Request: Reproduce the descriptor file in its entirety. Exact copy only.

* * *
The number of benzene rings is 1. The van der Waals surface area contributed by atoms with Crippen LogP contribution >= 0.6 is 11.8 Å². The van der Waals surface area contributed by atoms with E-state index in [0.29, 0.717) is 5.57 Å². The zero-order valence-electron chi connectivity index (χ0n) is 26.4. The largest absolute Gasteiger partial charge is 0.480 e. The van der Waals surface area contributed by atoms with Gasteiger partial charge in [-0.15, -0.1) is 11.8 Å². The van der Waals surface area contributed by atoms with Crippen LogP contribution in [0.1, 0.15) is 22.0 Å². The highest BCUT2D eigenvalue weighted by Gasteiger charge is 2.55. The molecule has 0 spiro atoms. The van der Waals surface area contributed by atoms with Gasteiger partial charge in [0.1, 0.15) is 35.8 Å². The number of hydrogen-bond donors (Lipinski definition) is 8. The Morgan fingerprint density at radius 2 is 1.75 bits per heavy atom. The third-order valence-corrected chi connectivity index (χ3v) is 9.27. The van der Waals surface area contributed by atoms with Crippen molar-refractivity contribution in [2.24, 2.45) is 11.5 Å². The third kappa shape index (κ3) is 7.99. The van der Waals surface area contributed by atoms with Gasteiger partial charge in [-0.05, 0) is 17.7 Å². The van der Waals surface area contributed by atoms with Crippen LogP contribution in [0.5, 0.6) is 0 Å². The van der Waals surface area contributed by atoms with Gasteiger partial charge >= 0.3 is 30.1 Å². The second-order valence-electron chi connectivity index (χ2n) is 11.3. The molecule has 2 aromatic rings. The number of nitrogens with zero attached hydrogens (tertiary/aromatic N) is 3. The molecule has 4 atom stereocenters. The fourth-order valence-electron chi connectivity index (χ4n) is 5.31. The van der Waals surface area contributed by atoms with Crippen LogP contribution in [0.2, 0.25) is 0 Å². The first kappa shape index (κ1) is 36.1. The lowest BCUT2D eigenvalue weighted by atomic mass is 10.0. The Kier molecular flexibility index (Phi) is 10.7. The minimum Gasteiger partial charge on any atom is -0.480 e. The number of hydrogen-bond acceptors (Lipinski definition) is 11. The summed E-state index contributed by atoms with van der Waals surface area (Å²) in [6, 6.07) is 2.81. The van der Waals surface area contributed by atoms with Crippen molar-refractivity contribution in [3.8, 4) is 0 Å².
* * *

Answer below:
The number of benzene rings is 1. The van der Waals surface area contributed by atoms with Crippen LogP contribution >= 0.6 is 11.8 Å². The van der Waals surface area contributed by atoms with E-state index in [0.29, 0.717) is 5.57 Å². The zero-order valence-electron chi connectivity index (χ0n) is 26.4. The largest absolute Gasteiger partial charge is 0.480 e. The van der Waals surface area contributed by atoms with Gasteiger partial charge in [-0.15, -0.1) is 11.8 Å². The van der Waals surface area contributed by atoms with Crippen LogP contribution in [0.1, 0.15) is 22.0 Å². The highest BCUT2D eigenvalue weighted by Gasteiger charge is 2.55. The molecule has 0 spiro atoms. The van der Waals surface area contributed by atoms with Gasteiger partial charge in [0.1, 0.15) is 35.8 Å². The number of hydrogen-bond donors (Lipinski definition) is 8. The Morgan fingerprint density at radius 2 is 1.75 bits per heavy atom. The third-order valence-corrected chi connectivity index (χ3v) is 9.27. The van der Waals surface area contributed by atoms with Crippen molar-refractivity contribution in [2.24, 2.45) is 11.5 Å². The third kappa shape index (κ3) is 7.99. The van der Waals surface area contributed by atoms with Gasteiger partial charge in [-0.05, 0) is 17.7 Å². The van der Waals surface area contributed by atoms with Crippen LogP contribution in [0.5, 0.6) is 0 Å². The van der Waals surface area contributed by atoms with Gasteiger partial charge >= 0.3 is 30.1 Å². The second-order valence-electron chi connectivity index (χ2n) is 11.3. The molecule has 2 aromatic rings. The number of nitrogens with zero attached hydrogens (tertiary/aromatic N) is 3. The molecule has 4 atom stereocenters. The fourth-order valence-electron chi connectivity index (χ4n) is 5.31. The van der Waals surface area contributed by atoms with Crippen LogP contribution in [0.2, 0.25) is 0 Å². The first kappa shape index (κ1) is 36.1. The lowest BCUT2D eigenvalue weighted by atomic mass is 10.0. The Kier molecular flexibility index (Phi) is 10.7. The minimum Gasteiger partial charge on any atom is -0.480 e. The number of hydrogen-bond acceptors (Lipinski definition) is 11. The summed E-state index contributed by atoms with van der Waals surface area (Å²) in [6, 6.07) is 2.81. The van der Waals surface area contributed by atoms with Crippen molar-refractivity contribution in [3.8, 4) is 0 Å².